• Lung Volumes change as follows; functional residual capacity decreases by 10-25%, expiratory reserve volume  15-20%, and residual volume decreased by 20-25%, and the total lung capacity decrease. In addition, an increase in the respiratory capacity by 5-10%, respiratory rate by 1-2 breaths more than normal, and an increase in the tidal volume 30-50%.
  • We will find an increase in oxygen consumption by 30% and the metabolic rate by 15% in pregnant women, but they still have a lower oxygen reservoir due to the lower rate of functional residual capacity FRC, and are more prone to hypoxic, hyperventilation and dyspnea are common in pregnancy.
  • In addition these changes there is an increase in PaO2 to facilitate the transfer of oxygen from mother to fetus and lower PaCo2 to facilitate the transfers of carbon dioxide from fetus to mother[11][4].

Gastrointestinal changes

  • Progesterone causes smooth muscle relaxation which slows down GI motility and decreases lower oesophagal sphincter (LES) tone.
  • The resulting increase in intragastric pressure combined with lower LES tone leads to the gastroesophageal reflux commonly experienced during pregnancy.
  • Nausea and vomiting of pregnancy, commonly known as “morning sickness”, is one of the most common GI symptoms of pregnancy. It begins between the 4 and 8 weeks of pregnancy and usually subsides by 14 to 16 weeks.
  • The exact cause of nausea is not fully understood but it correlates with the rise in the levels of human chorionic gonadotropin, progesterone, and the resulting relaxation of the smooth muscle of the stomach[12]. also, constipation and haemorrhoids can occur during pregnancy.

Renal changes

  • A pregnant woman may experience an increase in the size of the kidneys and ureter due to the increased blood volume and vasculature.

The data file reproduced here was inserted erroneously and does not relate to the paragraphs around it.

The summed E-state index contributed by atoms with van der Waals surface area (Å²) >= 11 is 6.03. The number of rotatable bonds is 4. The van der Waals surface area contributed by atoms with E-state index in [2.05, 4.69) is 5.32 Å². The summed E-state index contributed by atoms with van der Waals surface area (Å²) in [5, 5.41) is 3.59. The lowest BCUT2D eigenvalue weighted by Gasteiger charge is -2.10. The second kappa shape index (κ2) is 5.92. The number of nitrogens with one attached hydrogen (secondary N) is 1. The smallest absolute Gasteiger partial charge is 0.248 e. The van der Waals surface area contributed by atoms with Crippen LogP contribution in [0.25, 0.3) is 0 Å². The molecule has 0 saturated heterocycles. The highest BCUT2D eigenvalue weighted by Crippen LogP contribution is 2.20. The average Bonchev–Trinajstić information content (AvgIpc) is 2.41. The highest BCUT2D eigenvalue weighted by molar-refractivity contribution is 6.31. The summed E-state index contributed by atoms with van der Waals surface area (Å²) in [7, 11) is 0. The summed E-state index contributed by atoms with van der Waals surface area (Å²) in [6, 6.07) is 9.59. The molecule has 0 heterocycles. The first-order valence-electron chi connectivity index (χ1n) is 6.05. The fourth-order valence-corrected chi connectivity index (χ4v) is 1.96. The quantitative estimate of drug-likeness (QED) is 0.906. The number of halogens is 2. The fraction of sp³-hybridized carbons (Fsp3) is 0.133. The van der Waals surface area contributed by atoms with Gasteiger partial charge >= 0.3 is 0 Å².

• Later in pregnancy, the woman might develop physiological hydronephrosis and hydroureteronephrosis, which are normal.
  • There is an increase in glomerular filtration rate associated with an increase in creatinine clearance, protein, albumin excretion, and urinary glucose excretion.
  • There is also an increase in sodium retention from the renal tube so oedema and water retention is a common sign in pregnant women[11].
  • In the third trimester when the fetus starts to engage in the pelvis, there is an increased frequency of urination, incontinence.

Nutrition

  • During pregnancy, both protein metabolism and carbohydrate metabolism are affected.
  • One kilogram of extra protein is deposited, with half going to the fetus and placenta, and another half going to uterine contractile proteins, breast glandular tissue, plasma protein, and haemoglobin.
  • An increased requirement for nutrients is given by fetal growth and fat deposition.
  • Changes are caused by steroid hormones, lactogen, and cortisol.
  • Pregnant women require a caloric increase. also there's a weight gain of 20 to 30 lb (9.1 to 13.6 kg).[13]

Problems may have during pregnancy

  1. Pelvic floor dysfunction.
  2. Rib pain.
  3. Nerve compression syndromes.
  4. Carpal tunnel syndrome.
  5. Muscle cramps.
  6. Symphysis pubis dysfunction
  7. Morning sickness.
  8. Edema.
  9. Pre-eclampsia
  10. Back pain.

Exercises And Contraindications For It

For regular exercisers Consult your doctor or midwife before beginning exercise.

Exercise at a moderate level most days for 30 minutes or more also discontinue contact sports and activities which carry a high risk of falling or abdominal trauma, avoid scuba diving.